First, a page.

My daughter Wende works in Oak Ridge, which is little less than an hour from here and we’ve been planning to go over and have lunch with her for over a month – but for one reason on another we didn’t make until this week. We went to a little ice cream parlor that also serves a light lunch named Razzleberry Ice Cream Lab.
We each tried a different sandwich – bacon bacon BLT, muffuletta, Bavarian pork, and homemade smoked polish sausage and they were all good. It’s somewhat of an interesting place - an ice cream parlor serving lunch is fairly normal, but serving homemade smoked sausage didn’t fit as well. When I glanced around and spotted the meat case full of European style sausages, that didn’t fit at all.
So after lunch when the girls headed toward the ice cream, I strolled over to the meat case and the owner happened to be waiting on me. When I asked about the meats – cappicola, mortadella, head cheese, and many others, she told me the story. As new residents in the US, her kids, who grew up on these products, were concerned about what they would eat in East Tennessee, so mom needed to order them to feed her family and decided to offer them to the public as well. They all seemed to be the real thing and the cappicola labeling was in Italian. After ordering up a pound of it, I studied the head cheese which I had read a little about, but had always been afraid to try, based upon what I believed it was made from. She advised this was made with meat gelatin, beef tongue, and spices. As I hesitated, she said here try a little piece and to my surprise, I thought it was pretty good. I actually bought a few slices to bring home for a sandwich and for the others to try – but I doubt they will.
I did a little research and according to Wikipedia, head cheese in general “is not a cheese but a meat jelly made with pieces from the head of a calf or pig (sometimes a sheep or cow) in aspic. It may contain onion, black pepper, allspice, bay leaf, salt, and vinegar. It may also include meat from the feet, tongue, and heart. It is usually eaten cold or at room temperature as a luncheon meat.” It also varies greatly from country to country and this is what it said about Polish versions – “In Poland, head cheese is referred to as salceson, a name possibly derived from saucisson, the French word for a type of sausage. There are several varieties of salceson which depend on the ingredients: Black Salceson which contains blood, White Salceson made with a mixture of seasoned meats without blood, and Ozorkowy (Tongue) Salceson where the major meat component is tongue,” so I guess this last one is what I have. Like many old time meat products, I assume this one was invented to be sure very little of the animal got wasted - this using the gelatin and tongue.
For dessert the girls all had a scoop of their homemade ice cream and all testified to it being delicious.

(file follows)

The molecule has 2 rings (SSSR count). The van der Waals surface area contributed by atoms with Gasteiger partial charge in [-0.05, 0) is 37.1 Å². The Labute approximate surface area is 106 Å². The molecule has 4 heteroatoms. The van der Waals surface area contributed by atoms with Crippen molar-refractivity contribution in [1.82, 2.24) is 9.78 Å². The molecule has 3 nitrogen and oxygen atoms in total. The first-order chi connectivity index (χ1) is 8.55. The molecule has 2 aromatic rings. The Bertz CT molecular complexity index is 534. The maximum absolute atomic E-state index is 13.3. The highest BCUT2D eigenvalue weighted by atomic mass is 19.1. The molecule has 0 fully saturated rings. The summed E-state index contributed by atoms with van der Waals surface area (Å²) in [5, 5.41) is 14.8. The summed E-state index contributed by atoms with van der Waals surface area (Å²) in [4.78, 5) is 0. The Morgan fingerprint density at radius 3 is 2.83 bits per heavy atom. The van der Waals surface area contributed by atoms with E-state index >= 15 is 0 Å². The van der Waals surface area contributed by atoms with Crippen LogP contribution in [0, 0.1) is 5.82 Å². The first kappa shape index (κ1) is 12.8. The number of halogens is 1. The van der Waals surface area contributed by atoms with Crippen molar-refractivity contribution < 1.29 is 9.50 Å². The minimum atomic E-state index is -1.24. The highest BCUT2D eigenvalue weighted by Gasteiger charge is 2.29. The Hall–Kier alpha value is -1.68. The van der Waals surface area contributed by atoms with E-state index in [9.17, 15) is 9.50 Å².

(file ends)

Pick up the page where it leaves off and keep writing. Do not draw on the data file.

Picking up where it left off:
So I’d have to rate this trip a success – a good lunch, a visit with Wende, and a source located for cappicola and other European meats. We also checked out a real butcher shop (hard to find around here anymore), which is highly regarded in the area for their meat, and learned they were a source for whole dressed pigs for when I want to BBQ one – I’ve asked at several places and this is the first one to say they could get one. They also make their own sausage in several varieties, so we bought a few links of hot Italian for an upcoming Italian meal.
So I made a very basic sandwich from headcheese the next day for lunch using just the meat, a slice of chilpotle jack cheese, and some mayo on wheatberry bread. When I opened the package, it smelled a lot like liverwurst and I thought it had a similar taste - makes me wonder if it's made from tongue. I thought it made a good sandwich with the only real oddity being the texture of the gelatin. I don't think I'd make a special trip to Oak Ridge to buy more, but if someone said they were serving me a head cheese sandwich for lunch, I'd say "sounds good to me."
Have a great day and thanks for stopping by.
Being an adventurous eater, I would love to taste both of your purchases. Sounds like a fun day!ReplyDelete
I've tried a lot of strange things but I don't know if I would be brave enough to try headcheese.ReplyDelete
Interesting what you can find in East Tennessee, huh???? And ---at an Ice Cream place???? Holy Cow!! I never would have 'thunk' it!!! haReplyDelete
Sometimes, I think you are better off not knowing what something is, and then not looking at it. But at least you all had a good day!ReplyDelete
I grew up in a German household where nothing was ever wasted. I've tried just about everything but I draw the line at blood sausage. Just can't do it.ReplyDelete
I've had and enjoyed head cheese and while I've never made it, I have had blood sausage. It helped that I didn't know what I was eating first time through. It really is not bad. As to itinerary, you named two of the places we'll be visiting. I hope you have a wonderful day. Blessings...MaryReplyDelete
What, you never saw the "imported sausages" section at Baskin-Robins? ha haReplyDelete
So what is the name of the butcher in Oak Ridge? That's just 15 minutes from us.
Gotta tell you that head cheese and "blood anything" are just not gonna happen for me anytime soon. I am totally impressed that you tried the head cheese!ReplyDelete